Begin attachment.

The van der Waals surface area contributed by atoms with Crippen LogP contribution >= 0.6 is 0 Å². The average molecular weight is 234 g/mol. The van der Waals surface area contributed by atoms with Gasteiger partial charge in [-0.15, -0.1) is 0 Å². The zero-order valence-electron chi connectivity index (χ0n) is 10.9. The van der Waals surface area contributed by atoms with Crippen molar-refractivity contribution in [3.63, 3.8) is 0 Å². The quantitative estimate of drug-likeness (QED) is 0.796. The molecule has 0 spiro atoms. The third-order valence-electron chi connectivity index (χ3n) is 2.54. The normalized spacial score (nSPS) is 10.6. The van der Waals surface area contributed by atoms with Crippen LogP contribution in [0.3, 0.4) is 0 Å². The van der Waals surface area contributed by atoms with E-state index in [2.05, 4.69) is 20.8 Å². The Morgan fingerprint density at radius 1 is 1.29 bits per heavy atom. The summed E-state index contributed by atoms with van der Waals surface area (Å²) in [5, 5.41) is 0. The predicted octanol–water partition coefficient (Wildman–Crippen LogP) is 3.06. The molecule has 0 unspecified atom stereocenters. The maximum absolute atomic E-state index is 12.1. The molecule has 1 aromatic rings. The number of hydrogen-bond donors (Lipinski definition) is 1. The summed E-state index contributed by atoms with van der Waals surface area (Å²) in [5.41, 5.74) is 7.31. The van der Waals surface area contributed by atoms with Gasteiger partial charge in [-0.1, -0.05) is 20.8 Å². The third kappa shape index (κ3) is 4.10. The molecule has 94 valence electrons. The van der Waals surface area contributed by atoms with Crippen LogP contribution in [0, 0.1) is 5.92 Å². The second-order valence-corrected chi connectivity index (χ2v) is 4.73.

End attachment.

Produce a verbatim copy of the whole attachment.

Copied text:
The van der Waals surface area contributed by atoms with Crippen LogP contribution >= 0.6 is 0 Å². The average molecular weight is 234 g/mol. The van der Waals surface area contributed by atoms with Gasteiger partial charge in [-0.15, -0.1) is 0 Å². The zero-order valence-electron chi connectivity index (χ0n) is 10.9. The van der Waals surface area contributed by atoms with Crippen molar-refractivity contribution in [3.63, 3.8) is 0 Å². The quantitative estimate of drug-likeness (QED) is 0.796. The molecule has 0 spiro atoms. The third-order valence-electron chi connectivity index (χ3n) is 2.54. The normalized spacial score (nSPS) is 10.6. The van der Waals surface area contributed by atoms with Crippen LogP contribution in [0.3, 0.4) is 0 Å². The van der Waals surface area contributed by atoms with E-state index in [2.05, 4.69) is 20.8 Å². The Morgan fingerprint density at radius 1 is 1.29 bits per heavy atom. The summed E-state index contributed by atoms with van der Waals surface area (Å²) in [5, 5.41) is 0. The predicted octanol–water partition coefficient (Wildman–Crippen LogP) is 3.06. The molecule has 0 unspecified atom stereocenters. The maximum absolute atomic E-state index is 12.1. The molecule has 1 aromatic rings. The number of hydrogen-bond donors (Lipinski definition) is 1. The summed E-state index contributed by atoms with van der Waals surface area (Å²) in [5.41, 5.74) is 7.31. The van der Waals surface area contributed by atoms with Gasteiger partial charge in [-0.1, -0.05) is 20.8 Å². The third kappa shape index (κ3) is 4.10. The molecule has 94 valence electrons. The van der Waals surface area contributed by atoms with Crippen LogP contribution in [0, 0.1) is 5.92 Å². The second-order valence-corrected chi connectivity index (χ2v) is 4.73.